In the homogeneous and isotropic FRW Universe, the collisionless Boltzmann equation is given by $$ E\frac{\partial f}{ \partial t}-\frac{\dot{a}}{a}|\textbf{p}|^2\frac{\partial f}{\partial E}=0\tag{1}$$ where the phase space distribution $f$ is a function of the particle's energy $E$ and time $t$. See page 116 of The Early Universe by E. Kolb and M. Turner. The number density of the particle species at any time is given by $$n(t)=\frac{g}{(2\pi)^3}~\int d^3\textbf{p} f(E,t).\tag{2}$$ In Kolb and Turner's book, it is mentioned that by using (2) and doing an integration by parts, Eq.(1) can be reduced to $$\frac{dn}{dt}+3\frac{\dot{a}}{a}n=0.\tag{3}$$

How do we derive Eq.(3)?

My attempt

Taking derivatives of (2) w.r.t $t$ and $E$, we find, $$\frac{dn}{dt}=\frac{g}{(2\pi)^3}\int d^3\textbf{p}~\frac{\partial f}{\partial t},\tag{4}$$ $$\frac{dn}{dE}=\frac{g}{(2\pi)^3}\int d^3\textbf{p}~\frac{\partial f}{\partial E}\tag{5}.$$ Eq.(4) trivially gives the first term of Eq.(3) upon integration by $d\Pi=\frac{g}{(2\pi)^3}\frac{d^3\textbf{p}}{2E}$. But the second term becomes $$-\frac{\dot{a}}{a}\int \frac{|\textbf{p}|^2}{2E}\frac{\partial f}{\partial E}\frac{g~d^3\textbf{p}}{(2\pi)^3}.$$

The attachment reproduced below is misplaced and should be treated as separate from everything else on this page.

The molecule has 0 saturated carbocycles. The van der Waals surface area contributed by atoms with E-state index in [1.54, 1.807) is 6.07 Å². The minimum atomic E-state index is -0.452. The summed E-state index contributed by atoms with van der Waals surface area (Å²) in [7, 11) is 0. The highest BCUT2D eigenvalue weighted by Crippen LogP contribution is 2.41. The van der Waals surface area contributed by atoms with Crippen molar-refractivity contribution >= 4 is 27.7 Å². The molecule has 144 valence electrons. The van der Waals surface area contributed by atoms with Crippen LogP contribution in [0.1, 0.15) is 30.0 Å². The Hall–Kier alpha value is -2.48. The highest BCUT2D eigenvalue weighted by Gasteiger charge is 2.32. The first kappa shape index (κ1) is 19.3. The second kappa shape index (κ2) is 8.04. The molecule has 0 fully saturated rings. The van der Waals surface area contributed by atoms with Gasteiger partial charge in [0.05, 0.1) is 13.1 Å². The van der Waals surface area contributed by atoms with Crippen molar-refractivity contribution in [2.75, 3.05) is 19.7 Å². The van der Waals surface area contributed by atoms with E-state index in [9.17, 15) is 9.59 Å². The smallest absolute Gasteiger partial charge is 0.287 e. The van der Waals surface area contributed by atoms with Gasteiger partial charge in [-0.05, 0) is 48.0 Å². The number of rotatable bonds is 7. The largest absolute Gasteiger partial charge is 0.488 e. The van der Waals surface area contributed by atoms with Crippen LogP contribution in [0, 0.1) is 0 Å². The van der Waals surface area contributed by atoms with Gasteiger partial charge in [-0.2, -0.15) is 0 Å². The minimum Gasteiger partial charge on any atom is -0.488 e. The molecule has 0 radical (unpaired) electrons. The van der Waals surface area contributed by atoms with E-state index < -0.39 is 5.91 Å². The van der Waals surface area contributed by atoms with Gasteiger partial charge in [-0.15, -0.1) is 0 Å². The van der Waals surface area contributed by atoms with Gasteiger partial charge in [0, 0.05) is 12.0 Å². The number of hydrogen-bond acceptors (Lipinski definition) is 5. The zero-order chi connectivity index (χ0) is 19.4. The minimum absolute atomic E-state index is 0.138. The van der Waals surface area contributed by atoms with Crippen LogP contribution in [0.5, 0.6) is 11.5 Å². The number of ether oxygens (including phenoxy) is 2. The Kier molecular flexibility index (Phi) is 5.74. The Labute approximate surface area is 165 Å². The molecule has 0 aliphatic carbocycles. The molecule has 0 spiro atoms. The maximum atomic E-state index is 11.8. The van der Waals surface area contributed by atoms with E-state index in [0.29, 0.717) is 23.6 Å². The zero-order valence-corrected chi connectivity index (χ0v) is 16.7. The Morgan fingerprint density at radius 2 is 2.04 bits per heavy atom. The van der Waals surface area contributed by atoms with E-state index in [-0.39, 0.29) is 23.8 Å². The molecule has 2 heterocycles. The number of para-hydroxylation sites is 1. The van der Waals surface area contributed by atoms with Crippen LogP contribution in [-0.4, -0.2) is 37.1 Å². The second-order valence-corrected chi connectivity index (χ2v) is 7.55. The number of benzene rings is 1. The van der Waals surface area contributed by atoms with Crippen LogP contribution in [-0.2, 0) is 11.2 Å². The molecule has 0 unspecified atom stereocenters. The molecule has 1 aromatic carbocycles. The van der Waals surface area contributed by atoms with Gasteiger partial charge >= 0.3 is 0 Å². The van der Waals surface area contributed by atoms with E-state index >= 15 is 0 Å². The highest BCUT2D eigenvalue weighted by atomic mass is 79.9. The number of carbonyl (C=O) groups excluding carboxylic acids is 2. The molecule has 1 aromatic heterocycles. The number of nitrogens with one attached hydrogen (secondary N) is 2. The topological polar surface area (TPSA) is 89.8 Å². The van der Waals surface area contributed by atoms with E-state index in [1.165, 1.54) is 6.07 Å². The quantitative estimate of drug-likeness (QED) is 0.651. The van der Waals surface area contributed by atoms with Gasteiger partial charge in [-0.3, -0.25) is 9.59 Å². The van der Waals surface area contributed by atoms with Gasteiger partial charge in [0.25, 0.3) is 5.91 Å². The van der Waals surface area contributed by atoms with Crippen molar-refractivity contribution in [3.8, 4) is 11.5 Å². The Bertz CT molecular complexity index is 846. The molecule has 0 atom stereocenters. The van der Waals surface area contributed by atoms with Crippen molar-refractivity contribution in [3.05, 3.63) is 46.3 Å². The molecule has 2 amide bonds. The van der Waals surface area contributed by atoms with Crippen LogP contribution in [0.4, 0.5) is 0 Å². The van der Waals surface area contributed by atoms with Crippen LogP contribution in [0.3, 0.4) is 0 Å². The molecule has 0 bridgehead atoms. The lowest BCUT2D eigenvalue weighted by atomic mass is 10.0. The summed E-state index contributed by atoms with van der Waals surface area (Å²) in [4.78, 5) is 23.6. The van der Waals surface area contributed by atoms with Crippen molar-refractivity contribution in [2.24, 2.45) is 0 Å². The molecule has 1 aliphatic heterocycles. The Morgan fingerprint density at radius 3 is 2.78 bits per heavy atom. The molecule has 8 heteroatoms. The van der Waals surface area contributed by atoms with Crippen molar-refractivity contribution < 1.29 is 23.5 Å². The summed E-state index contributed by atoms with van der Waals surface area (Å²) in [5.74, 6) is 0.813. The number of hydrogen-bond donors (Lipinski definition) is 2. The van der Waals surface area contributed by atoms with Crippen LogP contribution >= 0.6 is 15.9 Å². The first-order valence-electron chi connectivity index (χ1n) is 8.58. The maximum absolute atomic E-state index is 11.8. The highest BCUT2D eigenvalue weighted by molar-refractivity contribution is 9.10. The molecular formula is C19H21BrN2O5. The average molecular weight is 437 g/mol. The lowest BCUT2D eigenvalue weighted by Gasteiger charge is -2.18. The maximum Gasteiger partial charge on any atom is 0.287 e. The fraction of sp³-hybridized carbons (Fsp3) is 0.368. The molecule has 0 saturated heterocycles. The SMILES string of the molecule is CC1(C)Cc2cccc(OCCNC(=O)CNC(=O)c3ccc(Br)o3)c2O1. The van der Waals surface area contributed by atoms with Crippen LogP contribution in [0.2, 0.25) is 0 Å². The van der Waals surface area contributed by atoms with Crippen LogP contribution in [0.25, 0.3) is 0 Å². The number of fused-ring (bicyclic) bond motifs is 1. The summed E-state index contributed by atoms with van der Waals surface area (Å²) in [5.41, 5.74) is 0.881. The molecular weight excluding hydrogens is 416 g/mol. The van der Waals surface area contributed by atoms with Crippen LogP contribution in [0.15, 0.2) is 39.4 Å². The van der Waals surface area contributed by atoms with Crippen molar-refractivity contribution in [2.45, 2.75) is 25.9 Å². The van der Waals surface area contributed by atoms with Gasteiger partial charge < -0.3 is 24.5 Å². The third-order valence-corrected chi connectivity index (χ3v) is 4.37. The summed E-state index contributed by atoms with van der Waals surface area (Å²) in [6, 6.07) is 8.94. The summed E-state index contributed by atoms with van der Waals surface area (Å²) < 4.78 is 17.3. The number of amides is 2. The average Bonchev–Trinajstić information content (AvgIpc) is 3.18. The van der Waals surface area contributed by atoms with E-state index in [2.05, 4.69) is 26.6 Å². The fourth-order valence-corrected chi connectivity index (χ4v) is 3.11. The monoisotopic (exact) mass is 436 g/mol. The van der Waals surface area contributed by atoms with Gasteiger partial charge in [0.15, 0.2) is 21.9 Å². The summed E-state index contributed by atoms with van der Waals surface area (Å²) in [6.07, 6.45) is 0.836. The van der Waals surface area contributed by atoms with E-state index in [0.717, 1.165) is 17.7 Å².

Any help?

  • $\begingroup$ What's the dependence of $E$ on $\mathbf p$? $\endgroup$
    – John Donne
    Nov 11, 2018 at 22:06
  • $\begingroup$ @JohnDonne It's the relativistic dispersion relation $E=\sqrt{\textbf{p}^2+m^2}$. $\endgroup$
    – SRS
    Nov 11, 2018 at 22:17

1 Answer 1


Rewrite $(1)$ as $$\frac{\partial f}{ \partial t}-\frac{\dot{a}}{a}\frac{|\textbf{p}|^2}{E}\frac{\partial f}{\partial E}=0\tag{1}$$ Now integrate with respect to $d^3\textbf{p}$: $$\frac{dn}{dt}-\frac{\dot{a}}{a}\frac{g}{(2\pi)^3} \int d^3\textbf{p}\frac{|\textbf{p}|^2}{E}\frac{\partial f}{\partial E}=0$$ We must express the second integral in terms of $n$. The integrand is rotationally symmetric so $$\int d^3\textbf{p}\frac{|\textbf{p}|^2}{E}\frac{\partial f}{\partial E}=4\pi\int d\mathrm{p} \frac{p^4}{E}\frac{\partial f}{\partial E}=4\pi\int d\mathrm{p}\, p^3\frac{\partial f}{\partial p}\\ $$ where in the last equality we used the chain rule with the dispersion relation $E = \sqrt{p^2+m^2}$. Now integrating by parts: $$4\pi\int d\mathrm{p}\, p^3\frac{\partial f}{\partial p} = -3 \times 4\pi\int d\mathrm{p}\, p^2 f = -3 \int d^3\textbf{p} f = -3n \frac{(2\pi)^3}{g}$$ Putting this back in you get $(2)$.


Your Answer

By clicking “Post Your Answer”, you agree to our terms of service, privacy policy and cookie policy

Not the answer you're looking for? Browse other questions tagged or ask your own question.